With the holiday season around the corner, many Asian Pacific American families are anxiously awaiting the annual gathering of close friends and family.
“We use this time to catch up, talk about things and just enjoy each other’s company as a family, which usually involves good food and good atmosphere,” said freshman bioengineering major Charles Liu.
Liu said much of his family is still in Shanghai, but his immediate family indulges in traditional Chinese food such as zhong-zhi (sticky rice wrapped in large banana leaves), tang yuan (sticky riceballs with bean paste) and moo-shu (pork chop meat and scrambled eggs stir fried in sesame oil, mushrooms and day lily buds) for Thanksgiving and Christmas meals.
Unlike Liu’s family, Christopher Quach, a freshman sociology major, whose family is Vietnamese, has religious as well as cultural traditions that he and his family follow.
During Thanksgiving and Christmas, Quach and his family weave their Buddhist traditions and beliefs into their celebrations.
“My aunt and uncle have a Buddhist altar with a shrine to our ancestors that we all worship and offer food to every time the holidays come around,” Quach said.
Nikhil Mathur, the freshman executive for the Indian Students Association, shared some of the Indian American traditions that take place during this time of year.
“The concept of family is huge in the Indian culture, so getting together with all of your family and eating a lot of homemade food is perfect for us,” he said.
He explained how his family celebrates Thanksgiving the same way most Americans do, but that his family also includes traditional Indian food and performs Hindu prayers before eating to give thanks.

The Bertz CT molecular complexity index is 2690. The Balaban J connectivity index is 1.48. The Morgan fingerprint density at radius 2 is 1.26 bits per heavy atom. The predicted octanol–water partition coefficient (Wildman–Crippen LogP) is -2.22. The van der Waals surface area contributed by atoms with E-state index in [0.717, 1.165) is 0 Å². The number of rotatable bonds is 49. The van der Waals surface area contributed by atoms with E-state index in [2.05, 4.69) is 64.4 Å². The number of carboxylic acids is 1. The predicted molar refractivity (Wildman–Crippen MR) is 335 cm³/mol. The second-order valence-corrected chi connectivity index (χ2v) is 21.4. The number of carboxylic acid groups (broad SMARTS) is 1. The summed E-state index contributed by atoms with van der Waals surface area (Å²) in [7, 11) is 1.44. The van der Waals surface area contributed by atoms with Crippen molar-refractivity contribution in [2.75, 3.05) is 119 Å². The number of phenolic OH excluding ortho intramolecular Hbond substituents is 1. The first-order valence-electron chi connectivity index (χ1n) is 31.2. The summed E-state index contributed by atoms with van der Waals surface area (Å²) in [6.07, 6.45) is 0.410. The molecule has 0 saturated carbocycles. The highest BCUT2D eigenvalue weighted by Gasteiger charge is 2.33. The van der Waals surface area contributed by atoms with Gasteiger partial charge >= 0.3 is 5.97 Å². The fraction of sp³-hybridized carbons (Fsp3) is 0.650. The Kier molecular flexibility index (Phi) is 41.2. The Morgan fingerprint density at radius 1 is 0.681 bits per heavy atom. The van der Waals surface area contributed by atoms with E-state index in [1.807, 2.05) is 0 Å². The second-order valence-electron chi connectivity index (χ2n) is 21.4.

Sweets, according to freshman bioengineering major Priyanka Jayanti, are exchanged among Indian-American families during the New Year to signify the “sweet” things in life.
“During Indian holidays, sweets are a really big deal,” Jayanti said. “People usually make a lot and distribute them among their friends and family. And they get some back too.”
These include gulab jamun, deep fried dough soaked in a sugary syrup, and jalebi, deep fried batter in a pretzel or circular shape soaked in syrup.
Mathur and his family also celebrate Diwali, which is the Hindu New Year, also known as the Festival of Lights. It is a holiday that celebrates the triumph of good over evil.
“We do our prayers and then we turn on as many lights as we can in our homes, which is supposed to attract blessings from God,” Mathur said. “We also light candles, known as ‘diyas,’ and put them around the house.”
Diwali is a big celebration that includes setting off fire crackers and getting together with family and friends. Mathur’s family also celebrates the American New Year with a large party of family, friends, food and dancing.
Although Thanksgiving, Christmas and the New Year are viewed as American holidays, many people of diverse cultural and religious backgrounds celebrate them. Each celebration varies depending on the culture, religion or household, but it’s the tradition of celebrating that ultimately brings everyone together.